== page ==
Full article (pdf) | Written in Slovene | Published: 22. september 2018
In the present study, I examined the relationship between three types of need theories; self-determination theory (SDT; Deci in Ryan, 2000), need for cognition (Cacioppo in Petty, 1982) and perceived degree of own psychosocial needs satisfaction (Rus, 1993; 1994) in relation with perception of needs satisfaction. Self-determination theory addresses three universal, innate psychological needs – for autonomy, competence and relatedness. The need for cognition refers to individuals‘ motivations related to learning and thinking. Perceived degree of own psychosocial needs satisfaction refers mainly to the needs from Maslow‘s hierarchy of needs. In the research, I analyzed the expectation of correlation between variables and current average grades of students. I also examined the hypothesis of gender differences and expectation that the perceived degree of own psychosocial needs satisfaction is significantly different in condition when the instruction contains the »smiley symbol« (☺), as in the condition, where there was no such symbol in the questionnaire instructions. In sum, 65 students participated in the research, about 55 female and 10 male, in average 21,67 years old. Relatively strong, significant correlations between perception of three psychological needs (in SDT) and perceived degree of own psychosocial needs satisfaction were found, while there was no significant correlation in case of the need for cognition. There was also no significant difference found between genders in any of the applied instruments and thus, the hypothesis of significantly greater satisfaction of their own psychosocial needs in condition with “smiley” (☺) in the instruction was not confirmed.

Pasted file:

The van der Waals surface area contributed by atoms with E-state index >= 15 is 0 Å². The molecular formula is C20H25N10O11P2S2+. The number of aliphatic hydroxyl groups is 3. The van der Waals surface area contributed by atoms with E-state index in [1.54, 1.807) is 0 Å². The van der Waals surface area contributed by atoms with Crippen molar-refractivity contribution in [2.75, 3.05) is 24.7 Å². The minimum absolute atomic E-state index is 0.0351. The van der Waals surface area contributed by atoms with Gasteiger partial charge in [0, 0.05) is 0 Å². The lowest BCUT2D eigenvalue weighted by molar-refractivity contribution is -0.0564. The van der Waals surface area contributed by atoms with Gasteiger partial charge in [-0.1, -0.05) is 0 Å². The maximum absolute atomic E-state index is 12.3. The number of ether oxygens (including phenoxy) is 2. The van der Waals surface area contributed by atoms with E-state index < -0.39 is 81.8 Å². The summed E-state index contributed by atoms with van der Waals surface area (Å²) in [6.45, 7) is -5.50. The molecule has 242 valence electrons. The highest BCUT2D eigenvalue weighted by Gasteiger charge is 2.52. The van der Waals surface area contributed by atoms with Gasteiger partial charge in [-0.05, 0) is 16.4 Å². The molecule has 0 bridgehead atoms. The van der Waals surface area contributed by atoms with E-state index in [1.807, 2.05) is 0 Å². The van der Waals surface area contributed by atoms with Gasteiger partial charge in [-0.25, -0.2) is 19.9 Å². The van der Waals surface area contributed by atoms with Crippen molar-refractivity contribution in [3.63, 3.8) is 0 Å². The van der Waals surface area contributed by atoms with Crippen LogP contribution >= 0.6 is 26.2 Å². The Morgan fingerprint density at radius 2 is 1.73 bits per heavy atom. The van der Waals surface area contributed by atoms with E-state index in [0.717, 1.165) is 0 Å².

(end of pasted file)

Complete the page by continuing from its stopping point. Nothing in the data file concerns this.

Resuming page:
Self-determination Theory, needs, cognition, need for cognition, perceived degree of own psychosocial needs, college students
Durič, T. (2018). Teorija samodeterminacije in potreba po kogniciji [Self-determination Theory and Need for cognition]. Eksperimentator, 2, 21–27.
About the authors
Tina Durič — udergraduate student, Department of Psychology, Faculty of Arts, University of Ljubljana
Mentor — ddr. Velko S. Rus, Department of Psychology, Faculty of Arts, University of Ljubljana